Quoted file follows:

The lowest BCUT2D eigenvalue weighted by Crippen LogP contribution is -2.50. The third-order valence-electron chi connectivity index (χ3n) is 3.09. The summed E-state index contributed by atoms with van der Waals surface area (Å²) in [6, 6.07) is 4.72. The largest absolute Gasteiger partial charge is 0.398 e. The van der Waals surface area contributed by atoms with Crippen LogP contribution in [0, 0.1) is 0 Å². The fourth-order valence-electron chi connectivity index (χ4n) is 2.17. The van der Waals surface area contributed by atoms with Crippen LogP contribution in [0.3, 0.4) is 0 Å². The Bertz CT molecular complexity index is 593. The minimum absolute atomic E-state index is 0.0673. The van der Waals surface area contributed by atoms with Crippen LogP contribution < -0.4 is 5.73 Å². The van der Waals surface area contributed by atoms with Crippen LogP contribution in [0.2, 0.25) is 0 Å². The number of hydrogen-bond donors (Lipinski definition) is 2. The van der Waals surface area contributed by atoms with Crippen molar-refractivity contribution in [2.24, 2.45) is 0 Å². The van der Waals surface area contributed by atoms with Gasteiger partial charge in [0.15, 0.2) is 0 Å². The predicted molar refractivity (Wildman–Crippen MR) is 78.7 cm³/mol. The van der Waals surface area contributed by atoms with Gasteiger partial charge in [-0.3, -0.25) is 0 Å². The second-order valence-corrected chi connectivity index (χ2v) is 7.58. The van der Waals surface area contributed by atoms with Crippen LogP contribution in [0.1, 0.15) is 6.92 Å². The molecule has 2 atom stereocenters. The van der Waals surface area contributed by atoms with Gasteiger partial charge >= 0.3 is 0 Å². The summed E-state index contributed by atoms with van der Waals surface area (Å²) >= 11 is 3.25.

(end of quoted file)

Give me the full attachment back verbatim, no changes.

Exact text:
The lowest BCUT2D eigenvalue weighted by Crippen LogP contribution is -2.50. The third-order valence-electron chi connectivity index (χ3n) is 3.09. The summed E-state index contributed by atoms with van der Waals surface area (Å²) in [6, 6.07) is 4.72. The largest absolute Gasteiger partial charge is 0.398 e. The van der Waals surface area contributed by atoms with Crippen LogP contribution in [0, 0.1) is 0 Å². The fourth-order valence-electron chi connectivity index (χ4n) is 2.17. The van der Waals surface area contributed by atoms with Crippen LogP contribution in [0.3, 0.4) is 0 Å². The Bertz CT molecular complexity index is 593. The minimum absolute atomic E-state index is 0.0673. The van der Waals surface area contributed by atoms with Crippen LogP contribution < -0.4 is 5.73 Å². The van der Waals surface area contributed by atoms with Crippen LogP contribution in [0.2, 0.25) is 0 Å². The number of hydrogen-bond donors (Lipinski definition) is 2. The van der Waals surface area contributed by atoms with Crippen molar-refractivity contribution in [2.24, 2.45) is 0 Å². The van der Waals surface area contributed by atoms with Gasteiger partial charge in [0.15, 0.2) is 0 Å². The predicted molar refractivity (Wildman–Crippen MR) is 78.7 cm³/mol. The van der Waals surface area contributed by atoms with Gasteiger partial charge in [-0.3, -0.25) is 0 Å². The second-order valence-corrected chi connectivity index (χ2v) is 7.58. The van der Waals surface area contributed by atoms with Crippen LogP contribution in [0.1, 0.15) is 6.92 Å². The molecule has 2 atom stereocenters. The van der Waals surface area contributed by atoms with Gasteiger partial charge >= 0.3 is 0 Å². The summed E-state index contributed by atoms with van der Waals surface area (Å²) >= 11 is 3.25.